Do you sometimes struggle to stay focused in class or while completing assignments at home? Don’t worry if you do, just keep reading to learn some study hacks!
For those of you who have already come up with some of your own, there’s no harm in exploring some new ones, maybe you can compile all the effective study hacks and share them with your friends!
Contrary to the common belief, studying doesn’t have to be hard. In fact, there are a couple of hacks to help make the process more fun and enjoyable.
1. Jazz Up Your Notes
Study notes do not necessarily have to be in plain black writing against white paper. Try different sized markers, or glittery pens in all sorts of different colours.
Use them against coloured papers or cardboard papers in different sizes. Cut your notes into different shapes to differentiate between subtopics. Think of it as if you are completing an art project.
Just think,wouldn’t it be convenient to read notes about the cardiovascular system from a red coloured paper cut into a shape of a heart? Or the plant cells from a green coloured paper in the shape of a leaf?
At A Team, we encourage creating your own Neurobooks (or you can follow our template!). It is the process in which you create such notes that will enhance your memory of them when pressured by limited time and tense atmosphere in exams.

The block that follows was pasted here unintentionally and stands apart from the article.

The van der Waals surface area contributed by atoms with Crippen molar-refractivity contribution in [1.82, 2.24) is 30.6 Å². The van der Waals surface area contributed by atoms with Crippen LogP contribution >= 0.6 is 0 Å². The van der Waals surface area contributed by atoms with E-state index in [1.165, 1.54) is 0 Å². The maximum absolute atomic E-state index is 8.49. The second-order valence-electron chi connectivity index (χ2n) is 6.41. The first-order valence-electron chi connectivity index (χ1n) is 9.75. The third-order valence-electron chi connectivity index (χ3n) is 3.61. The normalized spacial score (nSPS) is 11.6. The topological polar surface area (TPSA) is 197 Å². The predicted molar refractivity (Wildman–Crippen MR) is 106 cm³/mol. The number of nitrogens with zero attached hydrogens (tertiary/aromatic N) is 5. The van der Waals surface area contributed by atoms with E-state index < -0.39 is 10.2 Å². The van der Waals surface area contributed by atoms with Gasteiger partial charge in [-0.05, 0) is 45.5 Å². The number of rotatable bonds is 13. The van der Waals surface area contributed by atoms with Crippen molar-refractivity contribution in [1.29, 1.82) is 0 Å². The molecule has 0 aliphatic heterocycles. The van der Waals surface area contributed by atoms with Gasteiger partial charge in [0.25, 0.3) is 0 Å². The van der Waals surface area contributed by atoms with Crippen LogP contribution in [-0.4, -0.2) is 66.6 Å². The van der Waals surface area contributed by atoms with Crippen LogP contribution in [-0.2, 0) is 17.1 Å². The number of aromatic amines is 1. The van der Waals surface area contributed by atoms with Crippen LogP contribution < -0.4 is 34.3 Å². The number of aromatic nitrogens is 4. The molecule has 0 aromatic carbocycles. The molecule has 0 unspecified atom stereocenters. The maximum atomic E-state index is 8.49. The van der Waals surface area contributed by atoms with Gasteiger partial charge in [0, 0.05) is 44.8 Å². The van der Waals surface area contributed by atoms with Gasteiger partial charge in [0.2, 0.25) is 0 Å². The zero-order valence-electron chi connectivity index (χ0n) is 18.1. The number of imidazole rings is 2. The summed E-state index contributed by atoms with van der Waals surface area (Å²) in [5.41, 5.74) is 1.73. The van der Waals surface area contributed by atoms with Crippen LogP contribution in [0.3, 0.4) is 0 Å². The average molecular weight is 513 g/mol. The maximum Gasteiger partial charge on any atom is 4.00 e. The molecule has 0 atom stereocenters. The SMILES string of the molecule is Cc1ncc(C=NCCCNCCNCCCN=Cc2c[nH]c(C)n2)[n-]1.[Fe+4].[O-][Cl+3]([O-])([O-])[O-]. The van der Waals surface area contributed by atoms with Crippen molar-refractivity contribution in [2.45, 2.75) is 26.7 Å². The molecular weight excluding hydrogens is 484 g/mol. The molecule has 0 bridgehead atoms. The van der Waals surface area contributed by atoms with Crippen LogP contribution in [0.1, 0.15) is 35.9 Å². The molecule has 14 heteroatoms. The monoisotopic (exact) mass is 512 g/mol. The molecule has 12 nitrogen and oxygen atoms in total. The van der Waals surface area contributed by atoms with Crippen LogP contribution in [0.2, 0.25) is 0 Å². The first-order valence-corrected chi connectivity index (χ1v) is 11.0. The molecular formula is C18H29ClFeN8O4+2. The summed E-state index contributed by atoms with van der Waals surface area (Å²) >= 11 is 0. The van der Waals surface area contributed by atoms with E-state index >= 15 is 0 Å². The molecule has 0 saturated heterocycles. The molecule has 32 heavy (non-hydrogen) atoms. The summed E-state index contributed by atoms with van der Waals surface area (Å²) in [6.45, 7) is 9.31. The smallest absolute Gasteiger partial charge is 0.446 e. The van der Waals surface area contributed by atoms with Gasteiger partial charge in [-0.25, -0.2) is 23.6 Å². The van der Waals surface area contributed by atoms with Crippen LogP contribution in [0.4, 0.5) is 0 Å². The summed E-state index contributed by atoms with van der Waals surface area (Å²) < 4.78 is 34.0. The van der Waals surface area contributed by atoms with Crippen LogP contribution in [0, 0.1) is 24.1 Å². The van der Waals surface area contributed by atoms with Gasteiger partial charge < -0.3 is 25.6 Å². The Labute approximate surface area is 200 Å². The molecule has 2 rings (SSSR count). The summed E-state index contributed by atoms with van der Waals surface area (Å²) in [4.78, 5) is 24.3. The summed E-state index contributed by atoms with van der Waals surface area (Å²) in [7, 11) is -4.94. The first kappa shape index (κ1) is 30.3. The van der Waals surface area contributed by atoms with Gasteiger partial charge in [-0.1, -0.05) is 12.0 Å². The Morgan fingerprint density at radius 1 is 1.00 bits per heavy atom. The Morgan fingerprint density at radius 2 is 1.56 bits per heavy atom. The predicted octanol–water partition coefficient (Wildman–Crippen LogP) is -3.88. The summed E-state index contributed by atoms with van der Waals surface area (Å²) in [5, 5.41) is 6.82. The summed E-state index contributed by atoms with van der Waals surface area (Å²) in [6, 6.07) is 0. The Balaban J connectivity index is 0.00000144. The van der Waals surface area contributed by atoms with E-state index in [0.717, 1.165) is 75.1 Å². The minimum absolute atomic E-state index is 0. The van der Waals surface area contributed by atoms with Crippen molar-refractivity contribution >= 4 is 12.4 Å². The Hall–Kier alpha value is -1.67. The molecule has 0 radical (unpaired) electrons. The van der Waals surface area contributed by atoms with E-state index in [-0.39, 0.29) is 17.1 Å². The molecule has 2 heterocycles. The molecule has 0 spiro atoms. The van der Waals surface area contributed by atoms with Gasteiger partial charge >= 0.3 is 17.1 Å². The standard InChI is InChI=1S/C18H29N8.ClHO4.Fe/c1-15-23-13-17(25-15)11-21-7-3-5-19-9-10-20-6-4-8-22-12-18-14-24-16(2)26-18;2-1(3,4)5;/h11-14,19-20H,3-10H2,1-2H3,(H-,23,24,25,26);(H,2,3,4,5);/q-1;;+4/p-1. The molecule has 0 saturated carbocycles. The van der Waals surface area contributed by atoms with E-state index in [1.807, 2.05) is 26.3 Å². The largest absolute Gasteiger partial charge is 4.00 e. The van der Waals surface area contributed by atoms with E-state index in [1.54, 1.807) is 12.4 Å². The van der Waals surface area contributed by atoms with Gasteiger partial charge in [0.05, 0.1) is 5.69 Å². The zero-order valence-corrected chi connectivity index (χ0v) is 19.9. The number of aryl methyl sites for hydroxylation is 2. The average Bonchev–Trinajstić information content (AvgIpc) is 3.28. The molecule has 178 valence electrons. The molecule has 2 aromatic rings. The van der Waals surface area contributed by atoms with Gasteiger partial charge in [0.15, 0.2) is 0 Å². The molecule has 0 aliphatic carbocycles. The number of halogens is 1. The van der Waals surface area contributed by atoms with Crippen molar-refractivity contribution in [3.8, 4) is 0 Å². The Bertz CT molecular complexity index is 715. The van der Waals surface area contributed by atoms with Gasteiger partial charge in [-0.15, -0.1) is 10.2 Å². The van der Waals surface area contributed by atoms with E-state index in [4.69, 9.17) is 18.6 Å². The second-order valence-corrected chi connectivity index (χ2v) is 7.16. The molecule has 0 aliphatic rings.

Besides, drawing diagrams can also be extremely helpful. For instance, sketch a chain of molecules in a compound using blue coloured pencil, and then associate that compound with water (H2O). Easy,right?
Another creative style of note-taking is drawing mind maps. They quite literally help you in connecting the dots to improve your ability to identify relationships and form links within the content you have learnt – which is often an important criterion in your assessments.
You might also want to consult the study pyramid from our CAS manual to help you in planning your notes!
2. Your Personal Memory Aids
This is a little trick I use to remember complicated facts. All you have to do is take an important word that represents the concept you are trying to learn, and then embed it in your mind by relating it to something personal, or an experience you’ve had.
For example, there may be a concept that you learnt for the first time in Science, and one particular word from that concept sounds like the last name of one of your relatives; so, when revising that particular concept, think of your relative –then the word – then the concept.
Whenever you need to apply that concept in your work, you will automatically go through that same process of jogging your memory and eventually, this newly learnt concept will come straight to you.
This may be a little complicated to start with, but you can associate any content with anything at all, whether it is a Disney character, a type of food you had, or a word from a different language.
In the long run, your mind will begin to make subconscious pairing between your personal experiences and the relevant material. This form of memory aid works differently for everyone, so it becomes exclusive to you and your understanding only.
3. Be The Teacher
After jazzing up all your notes and embedding them into your mind, the most effective way of finding out if you actually know the content is by teaching it to your classmates.
It is almost double revision, as you repeat what you’ve learnt by saying it out loud to your friends.